Her opponent tonight, Erin Angel, is the quintessential baby face. She’s a glossy blonde with a bright white smile and an ‘I love pink’ T-shirt. In the ring, she wears angel wings and the crowd is gooey-eyed for her. “I could not be a heel,” she says, “I’m way too shy. No way. In the ring, I become this super confident version of myself that I don’t think I could be any other way. I like being cheered.”

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The root desire I come across is power: over themselves, their audience and how they’re perceived. “Many of the women have no confidence when they start,” says Greg Burridge, a trainer at Eve Academy where 20 to 30 trainee wrestlers practise every Sunday. “We’re asking them to be aggressive and to lower their inhibitions.”

He tells his class to detach their own personalities from that of their characters (“If you do or say something stupid when you’re in the ring, it’s just your character, not you!”). When you programme your mind this way, any self-consciousness begins to slide away.

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“What we’re doing in there,” he says, pointing to the ring, “is therapy. We have people who have been told all their life they’re this or that, they’ve built up all this anger. They get in the ring and become what they despise. Other women are expressing who they really want to be. In the end, it can become their real-life persona,” he says. “I want people to be in awe of what they can do.”

When I meet Dann at the academy the day after the show, there is talk of a “death fight” between two wrestlers – when the tension between two characters has reached fever pitch and they, in short, want to kill each other. But choosing to go this way with a storyline isn’t without risks. A death fight involves bats wrapped in barbed wire, sharp pins scattering the floor, glass and ladders. The idea of showmanship and make-believe suddenly seems silly when there’s shattered glass and blood covering the ring.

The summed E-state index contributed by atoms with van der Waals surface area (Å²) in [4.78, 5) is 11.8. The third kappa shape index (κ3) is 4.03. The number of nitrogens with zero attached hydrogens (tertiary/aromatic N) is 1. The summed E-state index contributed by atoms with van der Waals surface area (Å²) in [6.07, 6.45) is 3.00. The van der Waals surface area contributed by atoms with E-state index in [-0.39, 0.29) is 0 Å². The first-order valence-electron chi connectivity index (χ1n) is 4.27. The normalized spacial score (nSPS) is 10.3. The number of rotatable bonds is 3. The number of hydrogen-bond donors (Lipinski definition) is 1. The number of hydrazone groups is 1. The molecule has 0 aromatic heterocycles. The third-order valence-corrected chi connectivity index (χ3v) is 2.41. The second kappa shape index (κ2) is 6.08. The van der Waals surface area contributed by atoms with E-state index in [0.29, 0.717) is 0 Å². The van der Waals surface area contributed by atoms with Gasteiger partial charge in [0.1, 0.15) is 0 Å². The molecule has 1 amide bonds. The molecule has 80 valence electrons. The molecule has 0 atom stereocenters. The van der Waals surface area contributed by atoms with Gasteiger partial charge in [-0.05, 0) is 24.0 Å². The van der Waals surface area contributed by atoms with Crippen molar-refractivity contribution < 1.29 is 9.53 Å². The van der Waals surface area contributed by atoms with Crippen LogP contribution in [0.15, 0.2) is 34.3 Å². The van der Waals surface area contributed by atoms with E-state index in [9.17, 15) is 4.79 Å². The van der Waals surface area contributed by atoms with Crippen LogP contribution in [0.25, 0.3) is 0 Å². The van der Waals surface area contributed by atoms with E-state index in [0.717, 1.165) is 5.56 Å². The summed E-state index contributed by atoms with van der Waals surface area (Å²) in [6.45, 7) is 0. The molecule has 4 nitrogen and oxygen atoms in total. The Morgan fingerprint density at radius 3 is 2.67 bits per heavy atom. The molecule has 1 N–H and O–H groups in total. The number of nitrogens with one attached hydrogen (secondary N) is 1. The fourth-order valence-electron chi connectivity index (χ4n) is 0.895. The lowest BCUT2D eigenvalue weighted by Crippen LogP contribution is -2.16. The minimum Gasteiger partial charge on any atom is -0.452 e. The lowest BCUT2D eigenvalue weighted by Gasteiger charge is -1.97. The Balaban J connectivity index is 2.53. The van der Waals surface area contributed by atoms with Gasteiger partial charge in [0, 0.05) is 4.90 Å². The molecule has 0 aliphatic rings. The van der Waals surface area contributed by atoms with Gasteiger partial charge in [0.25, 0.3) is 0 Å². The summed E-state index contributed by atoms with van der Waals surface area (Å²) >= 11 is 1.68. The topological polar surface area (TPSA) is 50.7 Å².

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“It’s never the ones you expect who want these fights. It’s the quiet ones who want to prove what they can do, push themselves,” Dann explains. In most clubs, including WWE, women are banned from taking part. “They think it’s too violent, that people don’t want to see women bleed.” When I talk to Rhiannon Docherty, an Eve wrestler and trainer, about the possibility of a death fight, her eyes twinkle.

“Oof, been there!” she laughs. I learn she has fallen through tables, picked pins out of her arms and been well-and-truly bloodied. I ask what she loves about them. 

“They’re really special,” she replies wistfully. “The audience suspends their interest in whether it’s real or not in that moment. They understand how much pain you’re in. I might come out of it thinking, ‘Oh sh*t, I shouldn’t have done that’, but it’s not long before I’m thinking about the next one. Falling through a table was on my bucket list. I want to top it.” 

At this point, I must look visibly shocked. “I know, it’s crazy,” she says, “but the truth is a wrestler always wants more.”

This article first appeared in Stylist issue 427, August 2018.

Photography: Rob Brazier